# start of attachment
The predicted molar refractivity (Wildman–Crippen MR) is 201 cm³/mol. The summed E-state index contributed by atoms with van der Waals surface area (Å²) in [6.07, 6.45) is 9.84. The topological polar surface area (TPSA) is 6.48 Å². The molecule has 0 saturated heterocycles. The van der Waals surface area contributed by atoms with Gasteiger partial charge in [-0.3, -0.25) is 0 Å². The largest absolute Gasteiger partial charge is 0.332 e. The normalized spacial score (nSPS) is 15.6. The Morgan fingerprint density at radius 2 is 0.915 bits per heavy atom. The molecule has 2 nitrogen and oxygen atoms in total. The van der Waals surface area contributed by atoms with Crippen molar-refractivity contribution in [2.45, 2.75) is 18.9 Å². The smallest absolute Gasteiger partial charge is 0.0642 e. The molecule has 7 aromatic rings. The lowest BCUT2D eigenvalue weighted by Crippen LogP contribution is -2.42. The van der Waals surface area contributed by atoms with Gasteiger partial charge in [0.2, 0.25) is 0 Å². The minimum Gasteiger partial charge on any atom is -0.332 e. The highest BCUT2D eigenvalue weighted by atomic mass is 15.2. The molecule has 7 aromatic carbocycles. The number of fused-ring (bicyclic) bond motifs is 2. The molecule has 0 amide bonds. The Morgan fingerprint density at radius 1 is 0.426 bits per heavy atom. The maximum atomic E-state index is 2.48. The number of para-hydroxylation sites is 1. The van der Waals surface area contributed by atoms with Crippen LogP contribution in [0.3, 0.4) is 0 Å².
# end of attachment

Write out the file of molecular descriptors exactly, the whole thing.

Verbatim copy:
The predicted molar refractivity (Wildman–Crippen MR) is 201 cm³/mol. The summed E-state index contributed by atoms with van der Waals surface area (Å²) in [6.07, 6.45) is 9.84. The topological polar surface area (TPSA) is 6.48 Å². The molecule has 0 saturated heterocycles. The van der Waals surface area contributed by atoms with Gasteiger partial charge in [-0.3, -0.25) is 0 Å². The largest absolute Gasteiger partial charge is 0.332 e. The normalized spacial score (nSPS) is 15.6. The Morgan fingerprint density at radius 2 is 0.915 bits per heavy atom. The molecule has 2 nitrogen and oxygen atoms in total. The van der Waals surface area contributed by atoms with Crippen molar-refractivity contribution in [2.45, 2.75) is 18.9 Å². The smallest absolute Gasteiger partial charge is 0.0642 e. The molecule has 7 aromatic rings. The lowest BCUT2D eigenvalue weighted by Crippen LogP contribution is -2.42. The van der Waals surface area contributed by atoms with Gasteiger partial charge in [0.2, 0.25) is 0 Å². The minimum Gasteiger partial charge on any atom is -0.332 e. The highest BCUT2D eigenvalue weighted by atomic mass is 15.2. The molecule has 7 aromatic carbocycles. The number of fused-ring (bicyclic) bond motifs is 2. The molecule has 0 amide bonds. The Morgan fingerprint density at radius 1 is 0.426 bits per heavy atom. The maximum atomic E-state index is 2.48. The number of para-hydroxylation sites is 1. The van der Waals surface area contributed by atoms with Crippen LogP contribution in [0.3, 0.4) is 0 Å².